The tough conversation: an employer’s reminder to employee fails to count as a performance warning

There are often misconceptions about how many times an employee must be warned regarding their poor performance before they are able to be dismissed. Although there is no legislative requirement stipulating the number of warnings required, the Fair Work Act 2009 (Cth) (FW Act) provides that an employee must be warned about their unsatisfactory performance before they are dismissed for that reason.   

In McCallum v Everstone Pty Ltd [2022] FWC 782, the Fair Work Commission (FWC) has reiterated that a prior clear and documented performance warning will be required in order to avoid finding that a dismissal on the basis of poor performance was unfair.

In July 2021, the employee made an application to the FWC alleging that she had been unfairly dismissed from her employment.

The employee claimed that she had no indication prior to the dismissal that her employment was at risk.

The Employer submitted that during the course of her employment, the employee:

  • had a poor attitude and a rude telephone manner;
  • received continuous complaints from customers;
  • could not do touch-type therefore was very slow on the computer;
  • could not multi task, for example, refused to take phone calls while processing an order; and
  • did not follow supervisors’ instructions.

The employee submitted that at the time of her dismissal she was told “there was nothing wrong, it is just a business decision.” The employee also disputed the Employer’s assessment of her performance and claimed that there had only been one time where she was reminded to be more mindful about the manner in which she spoke to customers.

Commissioner Matheson considered the Employer’s evidence, in particular that the employee’s performance was having a negative impact on the team. She was satisfied that the employee’s performance was poor and that this was a valid reason for dismissal.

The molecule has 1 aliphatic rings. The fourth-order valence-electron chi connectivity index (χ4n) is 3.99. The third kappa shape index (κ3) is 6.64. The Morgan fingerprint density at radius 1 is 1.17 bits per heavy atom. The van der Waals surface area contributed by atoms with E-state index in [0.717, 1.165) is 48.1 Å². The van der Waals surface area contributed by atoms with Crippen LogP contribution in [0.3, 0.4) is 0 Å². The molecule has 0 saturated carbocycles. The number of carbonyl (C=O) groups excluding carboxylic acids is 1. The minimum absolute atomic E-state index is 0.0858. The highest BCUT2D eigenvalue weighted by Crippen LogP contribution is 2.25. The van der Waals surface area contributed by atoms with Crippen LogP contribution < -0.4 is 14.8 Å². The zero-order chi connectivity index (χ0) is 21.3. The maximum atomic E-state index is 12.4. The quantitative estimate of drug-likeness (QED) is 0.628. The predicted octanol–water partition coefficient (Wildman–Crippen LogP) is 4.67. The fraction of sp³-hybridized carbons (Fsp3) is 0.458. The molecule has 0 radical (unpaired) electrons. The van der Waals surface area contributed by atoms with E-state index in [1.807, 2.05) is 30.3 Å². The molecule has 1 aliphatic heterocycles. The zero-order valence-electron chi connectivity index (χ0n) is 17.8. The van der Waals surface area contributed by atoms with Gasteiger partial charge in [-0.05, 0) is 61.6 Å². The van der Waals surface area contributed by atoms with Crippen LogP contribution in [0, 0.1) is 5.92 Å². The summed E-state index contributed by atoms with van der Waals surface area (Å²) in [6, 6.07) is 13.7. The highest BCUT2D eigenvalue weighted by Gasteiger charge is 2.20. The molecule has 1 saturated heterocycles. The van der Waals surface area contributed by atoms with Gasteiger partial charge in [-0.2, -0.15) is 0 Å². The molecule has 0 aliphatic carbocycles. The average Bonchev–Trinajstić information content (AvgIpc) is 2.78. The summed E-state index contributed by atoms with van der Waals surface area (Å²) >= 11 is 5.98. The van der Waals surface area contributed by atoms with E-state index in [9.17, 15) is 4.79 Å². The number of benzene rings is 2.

However, Commissioner Matheson found that the employee was not afforded procedural fairness because she had not been warned about her unsatisfactory performance prior to the dismissal.

The Commissioner stated that a warning for the purposes of section 387(e) must clearly identify:

  • the areas of deficiency in the employee’s performance;
  • the assistance or training that might be provided;
  • the standards required; and
  • a reasonable timeframe within which the employee is required to meet such standards.

Commissioner Matheson found that the Employer only provided a “general reminder” rather than a warning to the employee. Further, no areas of deficiency in the employee’s performance were clearly identified by the Employer and put to the employee.

Commissioner Matheson commented that it seemed likely that the Employer was “avoiding what would have been a difficult but necessary conversation”. She noted that rather than bringing the Employer’s concerns to the employee’s attention in a transparent manner so she could properly address them, knowing that her employment was at risk if she did not, the Employer merely gave “subtle hints” that improvement might be required.

The dismissal of the employee was found to be harsh and the employee was unfairly dismissed. Commissioner Matheson made an order for compensation to the employee in the amount of $7,484.17.

Lessons for employers

Where an employee is dismissed for poor performance, it will important to demonstrate that the employee was warned about their poor performance and that they were provided with the opportunity to improve. The warning should clearly identify the aspects of the employee’s performance of concern and the consequences of failing to meet the required performance standards.

Shane Koelmeyer is a leading workplace relations lawyer and Director at Workplace Law. Workplace Law is a specialist law firm providing employers with legal advice, training and representation in all aspects of workplace relations, employment-related matters and WH&S.

02 9256 7500 | sydney@workplacelaw.com.au

Information provided in this blog is not legal advice and should not be relied upon as such. Workplace Law does not accept liability for any loss or damage arising from reliance on the content of this blog.

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